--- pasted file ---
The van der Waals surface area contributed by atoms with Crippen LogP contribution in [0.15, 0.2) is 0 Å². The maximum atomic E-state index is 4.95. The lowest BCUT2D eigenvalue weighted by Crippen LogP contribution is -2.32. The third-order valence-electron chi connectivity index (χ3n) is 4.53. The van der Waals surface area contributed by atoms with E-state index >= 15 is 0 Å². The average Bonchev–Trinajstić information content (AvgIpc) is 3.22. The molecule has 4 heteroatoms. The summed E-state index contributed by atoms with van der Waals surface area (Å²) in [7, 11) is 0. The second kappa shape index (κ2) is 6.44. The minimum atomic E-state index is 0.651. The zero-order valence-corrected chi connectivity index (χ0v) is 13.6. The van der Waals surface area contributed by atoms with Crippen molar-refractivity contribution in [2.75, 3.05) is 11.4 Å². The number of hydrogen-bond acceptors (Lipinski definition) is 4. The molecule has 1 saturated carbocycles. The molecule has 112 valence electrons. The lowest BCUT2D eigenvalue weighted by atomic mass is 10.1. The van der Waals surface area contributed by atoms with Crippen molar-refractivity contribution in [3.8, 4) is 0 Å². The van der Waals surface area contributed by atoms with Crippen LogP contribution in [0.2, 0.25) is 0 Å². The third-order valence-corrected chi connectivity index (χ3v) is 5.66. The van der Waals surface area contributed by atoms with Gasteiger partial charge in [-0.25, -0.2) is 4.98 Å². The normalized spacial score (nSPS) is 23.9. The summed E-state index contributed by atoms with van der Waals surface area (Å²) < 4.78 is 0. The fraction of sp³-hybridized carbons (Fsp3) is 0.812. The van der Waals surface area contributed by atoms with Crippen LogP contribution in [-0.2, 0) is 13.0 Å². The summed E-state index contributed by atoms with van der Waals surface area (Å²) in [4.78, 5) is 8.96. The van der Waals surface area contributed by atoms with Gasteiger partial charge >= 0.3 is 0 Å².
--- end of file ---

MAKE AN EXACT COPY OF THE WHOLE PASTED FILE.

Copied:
The van der Waals surface area contributed by atoms with Crippen LogP contribution in [0.15, 0.2) is 0 Å². The maximum atomic E-state index is 4.95. The lowest BCUT2D eigenvalue weighted by Crippen LogP contribution is -2.32. The third-order valence-electron chi connectivity index (χ3n) is 4.53. The van der Waals surface area contributed by atoms with E-state index >= 15 is 0 Å². The average Bonchev–Trinajstić information content (AvgIpc) is 3.22. The molecule has 4 heteroatoms. The summed E-state index contributed by atoms with van der Waals surface area (Å²) in [7, 11) is 0. The second kappa shape index (κ2) is 6.44. The minimum atomic E-state index is 0.651. The zero-order valence-corrected chi connectivity index (χ0v) is 13.6. The van der Waals surface area contributed by atoms with Crippen molar-refractivity contribution in [2.75, 3.05) is 11.4 Å². The number of hydrogen-bond acceptors (Lipinski definition) is 4. The molecule has 1 saturated carbocycles. The molecule has 112 valence electrons. The lowest BCUT2D eigenvalue weighted by atomic mass is 10.1. The van der Waals surface area contributed by atoms with Crippen molar-refractivity contribution in [3.8, 4) is 0 Å². The van der Waals surface area contributed by atoms with Crippen LogP contribution in [0.2, 0.25) is 0 Å². The third-order valence-corrected chi connectivity index (χ3v) is 5.66. The van der Waals surface area contributed by atoms with Gasteiger partial charge in [-0.25, -0.2) is 4.98 Å². The normalized spacial score (nSPS) is 23.9. The summed E-state index contributed by atoms with van der Waals surface area (Å²) < 4.78 is 0. The fraction of sp³-hybridized carbons (Fsp3) is 0.812. The van der Waals surface area contributed by atoms with Crippen LogP contribution in [-0.2, 0) is 13.0 Å². The summed E-state index contributed by atoms with van der Waals surface area (Å²) in [4.78, 5) is 8.96. The van der Waals surface area contributed by atoms with Gasteiger partial charge >= 0.3 is 0 Å².